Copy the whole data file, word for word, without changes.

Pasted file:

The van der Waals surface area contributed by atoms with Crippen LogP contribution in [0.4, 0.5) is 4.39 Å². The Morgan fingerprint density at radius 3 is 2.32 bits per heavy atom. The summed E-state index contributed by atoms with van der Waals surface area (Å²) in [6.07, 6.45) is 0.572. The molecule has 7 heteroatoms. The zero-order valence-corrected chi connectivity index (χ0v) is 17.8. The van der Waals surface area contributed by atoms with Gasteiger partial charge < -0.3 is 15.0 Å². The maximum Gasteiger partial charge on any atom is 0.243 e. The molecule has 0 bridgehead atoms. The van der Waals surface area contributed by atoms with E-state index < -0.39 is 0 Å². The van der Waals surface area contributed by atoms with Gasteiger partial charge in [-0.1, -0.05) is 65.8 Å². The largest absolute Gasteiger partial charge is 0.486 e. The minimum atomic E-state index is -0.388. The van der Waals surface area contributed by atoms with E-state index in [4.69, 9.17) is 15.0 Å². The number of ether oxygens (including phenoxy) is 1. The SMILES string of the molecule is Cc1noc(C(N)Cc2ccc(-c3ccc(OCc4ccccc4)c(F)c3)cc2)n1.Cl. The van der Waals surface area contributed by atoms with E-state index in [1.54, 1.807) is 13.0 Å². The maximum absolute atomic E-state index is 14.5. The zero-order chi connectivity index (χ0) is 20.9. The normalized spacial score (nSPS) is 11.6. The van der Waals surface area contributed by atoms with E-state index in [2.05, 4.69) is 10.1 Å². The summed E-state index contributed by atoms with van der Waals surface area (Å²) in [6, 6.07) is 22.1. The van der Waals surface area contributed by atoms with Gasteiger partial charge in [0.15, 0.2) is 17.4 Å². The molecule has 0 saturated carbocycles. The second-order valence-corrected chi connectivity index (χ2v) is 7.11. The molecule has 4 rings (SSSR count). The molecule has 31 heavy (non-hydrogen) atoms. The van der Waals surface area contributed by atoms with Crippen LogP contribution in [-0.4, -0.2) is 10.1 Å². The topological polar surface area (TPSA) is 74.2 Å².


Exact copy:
The van der Waals surface area contributed by atoms with Crippen LogP contribution in [0.4, 0.5) is 4.39 Å². The Morgan fingerprint density at radius 3 is 2.32 bits per heavy atom. The summed E-state index contributed by atoms with van der Waals surface area (Å²) in [6.07, 6.45) is 0.572. The molecule has 7 heteroatoms. The zero-order valence-corrected chi connectivity index (χ0v) is 17.8. The van der Waals surface area contributed by atoms with Gasteiger partial charge < -0.3 is 15.0 Å². The maximum Gasteiger partial charge on any atom is 0.243 e. The molecule has 0 bridgehead atoms. The van der Waals surface area contributed by atoms with E-state index < -0.39 is 0 Å². The van der Waals surface area contributed by atoms with Gasteiger partial charge in [-0.1, -0.05) is 65.8 Å². The largest absolute Gasteiger partial charge is 0.486 e. The minimum atomic E-state index is -0.388. The van der Waals surface area contributed by atoms with E-state index in [4.69, 9.17) is 15.0 Å². The number of ether oxygens (including phenoxy) is 1. The SMILES string of the molecule is Cc1noc(C(N)Cc2ccc(-c3ccc(OCc4ccccc4)c(F)c3)cc2)n1.Cl. The van der Waals surface area contributed by atoms with E-state index in [1.54, 1.807) is 13.0 Å². The maximum absolute atomic E-state index is 14.5. The zero-order chi connectivity index (χ0) is 20.9. The normalized spacial score (nSPS) is 11.6. The van der Waals surface area contributed by atoms with E-state index in [2.05, 4.69) is 10.1 Å². The summed E-state index contributed by atoms with van der Waals surface area (Å²) in [6, 6.07) is 22.1. The van der Waals surface area contributed by atoms with Gasteiger partial charge in [0.15, 0.2) is 17.4 Å². The molecule has 0 saturated carbocycles. The second-order valence-corrected chi connectivity index (χ2v) is 7.11. The molecule has 4 rings (SSSR count). The molecule has 31 heavy (non-hydrogen) atoms. The van der Waals surface area contributed by atoms with Crippen LogP contribution in [-0.4, -0.2) is 10.1 Å². The topological polar surface area (TPSA) is 74.2 Å².